Why Amazon's HQ2 is a much bigger deal than you thought
Nov 20, 2018
The announcement of Amazon's HQ2 plans for New York City has brought about important questions about the origins of this deal. How could our leaders pledge $1.5 billion to Amazon at a time when libraries and schools lack funding, the subway is in dire need of improvement, and one out of seven New Yorkers suffers from food insecurity?
Skepticism about the deal has come from all corners. After Representative-elect Alexandria Ocasio-Cortez posted her "extreme concern" on Twitter, the Wall Street Journal and National Review both published pieces agreeing with her. It's remarkable that HQ2 has brought about a moment of bipartisanship during this polarized season.
Still, I don't think these questions address the full scope of what's happening. New York isn't being taken over by Amazon, it's being taken over by Big Tech. Consider:
- Google has just announced its intent to secure another 1.3 million square feet of Manhattan office space, which, when added to the company's real estate in Chelsea, gives the company more square footage in New York City than in their northern California headquarters;
- Alphabet subsidiary Sidewalk Labs has installed over 1,600 LinkNYC kiosks throughout New York City, each outfitted with three cameras and dozens of sensors, collecting unknown amounts of data on New Yorkers (listen to my thoughts on this);
- Facebook, according to a New York Times story on November 14, called on Senator Schumer to help deflect the Senate's investigation of Russian meddling on the social network (Schumer was happy to help - also, his daughter works for Facebook);
- Facebook was also the target of a walkout last week by Brooklyn high school students, who protested the Facebook-designed curriculum that their school forces them to sit through.
These are just a few of the many indicators that something is changing in New York. When viewed alongside the corruption of the HQ2 deal, they clearly point out the direction that Big Tech wants to take our city.
I can say with confidence - having worked over two decades in the tech industry - that these companies are optimized for one thing: launching platforms to crush all opposition. For example, Google's Gmail has become the dominant email service in the world, despite nagging privacy concerns. Amazon is steamrolling the entire retail industry. And the worldwide effects of Facebook - propaganda, rising authoritarianism, even genocide - are all made possible by its dominance as the leading social network.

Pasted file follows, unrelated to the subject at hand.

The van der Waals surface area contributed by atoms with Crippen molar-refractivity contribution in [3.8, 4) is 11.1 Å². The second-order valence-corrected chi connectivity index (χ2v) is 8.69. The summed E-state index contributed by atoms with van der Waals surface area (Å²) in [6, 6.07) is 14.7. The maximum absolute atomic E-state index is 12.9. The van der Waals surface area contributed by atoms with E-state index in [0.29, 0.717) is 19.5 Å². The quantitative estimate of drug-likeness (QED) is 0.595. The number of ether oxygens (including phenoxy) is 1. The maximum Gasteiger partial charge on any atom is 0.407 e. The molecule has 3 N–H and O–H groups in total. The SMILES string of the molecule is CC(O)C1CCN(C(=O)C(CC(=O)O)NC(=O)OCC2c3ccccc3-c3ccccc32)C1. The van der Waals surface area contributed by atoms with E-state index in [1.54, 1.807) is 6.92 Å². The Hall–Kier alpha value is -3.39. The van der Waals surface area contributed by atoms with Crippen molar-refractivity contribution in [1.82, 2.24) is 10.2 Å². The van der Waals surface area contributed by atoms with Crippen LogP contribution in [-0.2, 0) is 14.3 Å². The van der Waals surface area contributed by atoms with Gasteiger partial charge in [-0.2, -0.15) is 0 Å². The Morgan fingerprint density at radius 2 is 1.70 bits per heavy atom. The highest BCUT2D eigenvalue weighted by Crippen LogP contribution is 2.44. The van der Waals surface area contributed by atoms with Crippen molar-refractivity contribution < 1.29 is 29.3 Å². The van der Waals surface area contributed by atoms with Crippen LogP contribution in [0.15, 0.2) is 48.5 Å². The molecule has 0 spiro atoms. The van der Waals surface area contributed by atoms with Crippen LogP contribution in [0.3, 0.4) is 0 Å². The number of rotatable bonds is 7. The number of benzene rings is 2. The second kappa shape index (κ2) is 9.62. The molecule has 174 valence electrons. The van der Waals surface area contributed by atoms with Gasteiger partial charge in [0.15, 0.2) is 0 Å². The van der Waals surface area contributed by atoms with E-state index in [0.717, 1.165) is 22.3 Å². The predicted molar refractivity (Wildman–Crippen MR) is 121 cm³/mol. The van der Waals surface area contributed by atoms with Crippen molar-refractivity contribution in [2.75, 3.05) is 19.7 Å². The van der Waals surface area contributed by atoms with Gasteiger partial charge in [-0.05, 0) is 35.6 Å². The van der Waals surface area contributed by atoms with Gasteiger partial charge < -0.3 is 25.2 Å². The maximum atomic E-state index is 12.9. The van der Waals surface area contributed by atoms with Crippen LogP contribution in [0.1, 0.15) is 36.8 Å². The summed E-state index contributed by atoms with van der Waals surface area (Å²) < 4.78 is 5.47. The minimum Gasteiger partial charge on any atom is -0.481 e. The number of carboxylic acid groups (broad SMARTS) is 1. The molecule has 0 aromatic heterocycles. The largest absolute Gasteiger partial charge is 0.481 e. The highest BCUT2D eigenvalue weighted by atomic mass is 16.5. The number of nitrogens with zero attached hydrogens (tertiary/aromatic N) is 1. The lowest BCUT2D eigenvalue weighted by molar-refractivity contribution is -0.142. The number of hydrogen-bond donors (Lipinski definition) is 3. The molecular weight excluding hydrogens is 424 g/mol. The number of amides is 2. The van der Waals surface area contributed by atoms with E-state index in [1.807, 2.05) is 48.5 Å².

This domination, across the Big Tech platforms, is largely driven by continuous extraction of our data, usually without our knowledge or consent, and quite often without any legal basis (and accompanied by hypocritical slogans like "connecting the world" or "don't be evil"). This data allows the companies to manipulate markets, elections, and social groups to behave in ways that further benefit Big Tech. Hence Google's interest, for example, in those LinkNYC kiosks drawing down as much data as possible from New Yorkers. The citizens of New York serve as valuable data sources for Google's algorithms.
What all this points to is Big Tech's interest in turning New York itself into one of its platforms. Imagine: a city where all the students are forced to study a Facebook-designed curriculum ... where all transactions go through Amazon ... where all the sidewalks are fully surveilled by Alphabet sensors ... and above all, where our mayor, governor, and (at least one) senator do the bidding of their west-coast benefactors! Once Big Tech achieves its dominance of New York City, we'll be nothing more than their satellite state, useful for our physical footprint and some residual financial talent remaining from our past days of Wall Street pre-eminence. Our infrastructure may crumble, and our schools may continue to fail, but at least we'll officially be in the care of Big Tech as one of its favored platforms.
New Yorkers still have an opportunity to resist this outcome. First, we must gain better awareness, paying attention to Big Tech's increasingly strong claim on our commerce, our streets, and our real estate. Most people I talk to, for instance, have no idea who's behind the LinkNYC kiosks. And many New Yorkers can't say who owns popular services like Instagram or Waze. (Facebook and Alphabet, respectively.) The more we're informed about Big Tech's influences on our day-to-day life, the less likely we'll be caught off-guard by their next attempt to take over our lives - or our city.
Second, and most importantly, we must actively support the people who are working to expose and counteract Big Tech's plans for New York. Here I refer to the journalists, researchers, and politicians who - like Alexandria Ocasio-Cortez - are willing to stand up and tell the truth about the corrupt HQ2 deal. With this sort of pressure, our elected representatives will be forced to demonstrate where their loyalty lies: with the tech billionaires, or with the citizens of New York City.